I fell a bit below my writing goal for January; managed 9,500 words, not the 10,000 words I had hoped to get.
But I was feeling sluggish, coming out of the end-of-year holidays, and I spent two days in Canada for the Best of Every Day Fiction 2008 book launch, so I am still pleased.
Better still, I finished three short stories: Canticles, a 1000-word crime flash; Little Guys, an 800-word fantasy flash, and For Whom the Pale Moon Gleams, a 3,000-word speculative fiction short.
All three are new markets for me, so we will see.
January’s other 4,800 words went into One Last Kiss. It will probably finish out around 6,000 words and it’s difficult to classify, what with its death-bed promises, voodoo and Elvis.
Here’s a little sneak:
“Your Mama’s been talking to Elvis,” Jerry said.
They were headed east, rolling across the I-185 causeway to Miami Beach. Jerry handled the big Mercedes with the same casual ease with which he maneuvered Gracie through the Delta terminal.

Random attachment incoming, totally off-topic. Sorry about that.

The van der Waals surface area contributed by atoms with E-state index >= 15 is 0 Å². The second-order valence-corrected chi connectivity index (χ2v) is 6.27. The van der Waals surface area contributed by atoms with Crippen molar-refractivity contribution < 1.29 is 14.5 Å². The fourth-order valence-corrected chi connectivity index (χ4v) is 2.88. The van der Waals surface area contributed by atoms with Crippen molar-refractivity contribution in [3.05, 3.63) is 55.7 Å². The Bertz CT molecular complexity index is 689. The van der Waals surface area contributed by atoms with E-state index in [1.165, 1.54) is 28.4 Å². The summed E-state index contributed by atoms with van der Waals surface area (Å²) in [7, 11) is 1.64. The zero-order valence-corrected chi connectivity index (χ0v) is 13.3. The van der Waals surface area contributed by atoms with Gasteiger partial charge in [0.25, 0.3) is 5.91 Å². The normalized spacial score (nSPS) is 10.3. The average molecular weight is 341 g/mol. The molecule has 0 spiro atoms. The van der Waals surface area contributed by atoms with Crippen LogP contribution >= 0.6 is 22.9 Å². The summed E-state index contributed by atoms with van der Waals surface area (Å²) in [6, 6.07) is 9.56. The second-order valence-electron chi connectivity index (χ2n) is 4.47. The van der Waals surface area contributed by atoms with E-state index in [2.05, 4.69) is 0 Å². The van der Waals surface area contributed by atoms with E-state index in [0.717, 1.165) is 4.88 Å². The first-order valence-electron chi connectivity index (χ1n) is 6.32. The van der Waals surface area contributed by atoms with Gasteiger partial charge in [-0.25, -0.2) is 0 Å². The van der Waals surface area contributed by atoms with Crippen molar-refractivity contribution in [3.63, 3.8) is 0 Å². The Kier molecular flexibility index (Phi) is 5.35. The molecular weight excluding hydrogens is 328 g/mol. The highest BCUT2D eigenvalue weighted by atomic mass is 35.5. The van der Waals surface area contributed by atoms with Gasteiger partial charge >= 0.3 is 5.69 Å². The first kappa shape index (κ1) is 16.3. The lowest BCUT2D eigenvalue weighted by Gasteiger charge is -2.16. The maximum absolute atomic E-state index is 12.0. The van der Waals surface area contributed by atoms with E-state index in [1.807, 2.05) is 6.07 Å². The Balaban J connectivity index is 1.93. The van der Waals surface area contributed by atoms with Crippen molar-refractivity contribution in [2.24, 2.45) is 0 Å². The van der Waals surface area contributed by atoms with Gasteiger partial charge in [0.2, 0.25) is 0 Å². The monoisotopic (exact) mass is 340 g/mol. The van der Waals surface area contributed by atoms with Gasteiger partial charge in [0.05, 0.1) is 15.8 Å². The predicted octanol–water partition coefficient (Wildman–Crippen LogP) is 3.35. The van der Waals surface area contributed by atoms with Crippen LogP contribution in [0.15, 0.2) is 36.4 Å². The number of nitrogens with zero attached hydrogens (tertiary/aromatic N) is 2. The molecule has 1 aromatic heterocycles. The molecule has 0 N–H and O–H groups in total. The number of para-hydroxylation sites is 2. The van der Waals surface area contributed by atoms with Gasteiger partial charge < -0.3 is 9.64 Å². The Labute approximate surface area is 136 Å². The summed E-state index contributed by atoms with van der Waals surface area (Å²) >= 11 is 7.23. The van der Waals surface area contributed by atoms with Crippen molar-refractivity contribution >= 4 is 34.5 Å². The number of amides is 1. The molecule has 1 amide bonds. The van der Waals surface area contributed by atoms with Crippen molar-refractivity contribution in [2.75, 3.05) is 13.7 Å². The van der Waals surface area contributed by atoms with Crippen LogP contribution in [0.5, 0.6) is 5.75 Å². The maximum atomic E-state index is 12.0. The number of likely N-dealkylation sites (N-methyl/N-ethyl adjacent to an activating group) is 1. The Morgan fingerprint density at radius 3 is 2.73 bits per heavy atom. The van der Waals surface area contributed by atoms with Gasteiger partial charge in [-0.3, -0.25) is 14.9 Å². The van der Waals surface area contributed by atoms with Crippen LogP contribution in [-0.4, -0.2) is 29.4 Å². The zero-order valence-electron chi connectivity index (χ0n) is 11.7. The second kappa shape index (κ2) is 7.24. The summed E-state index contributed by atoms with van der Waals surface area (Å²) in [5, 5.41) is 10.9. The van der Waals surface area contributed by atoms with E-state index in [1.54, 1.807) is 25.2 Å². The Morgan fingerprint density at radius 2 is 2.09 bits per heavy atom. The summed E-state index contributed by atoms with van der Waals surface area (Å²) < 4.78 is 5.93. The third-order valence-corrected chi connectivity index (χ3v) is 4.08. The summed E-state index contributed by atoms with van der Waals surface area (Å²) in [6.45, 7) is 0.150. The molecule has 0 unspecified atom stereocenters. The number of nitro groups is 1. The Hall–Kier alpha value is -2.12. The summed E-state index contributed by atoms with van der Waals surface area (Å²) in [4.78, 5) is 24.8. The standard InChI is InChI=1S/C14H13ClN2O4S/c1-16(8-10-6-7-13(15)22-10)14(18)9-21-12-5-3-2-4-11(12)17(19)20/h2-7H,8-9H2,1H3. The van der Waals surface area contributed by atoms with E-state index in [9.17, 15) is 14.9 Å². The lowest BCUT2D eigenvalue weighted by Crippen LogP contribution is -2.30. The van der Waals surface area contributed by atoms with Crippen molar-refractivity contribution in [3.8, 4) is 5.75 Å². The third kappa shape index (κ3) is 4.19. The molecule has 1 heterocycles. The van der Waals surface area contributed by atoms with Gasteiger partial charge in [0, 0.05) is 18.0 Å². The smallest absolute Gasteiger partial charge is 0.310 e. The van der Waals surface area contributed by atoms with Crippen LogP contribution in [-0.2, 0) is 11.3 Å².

“That’s not new. She’s been talking to him for years.”
“Yeah,” he said. “But now he’s stopping in to chat. She said he was by this morning. ”
Gracie smiled. That was her mother, all right. Maureen had always been Elvis Presley’s biggest fan, even before those two words became cliché, and over the years she had nudged Gracie around to it, as well. One of Gracie’s most treasured memories was attending Elvis’ Mobile concert on her eighteenth birthday. That was the June before the King died.
“I wish I could have been there to meet him,” Gracie said. Jerry grinned. The lines around his eyes and mouth suggested that he did it often.
“Me, too,” he said. “She said I just missed him; told me that rigmarole about him promising you a kiss.”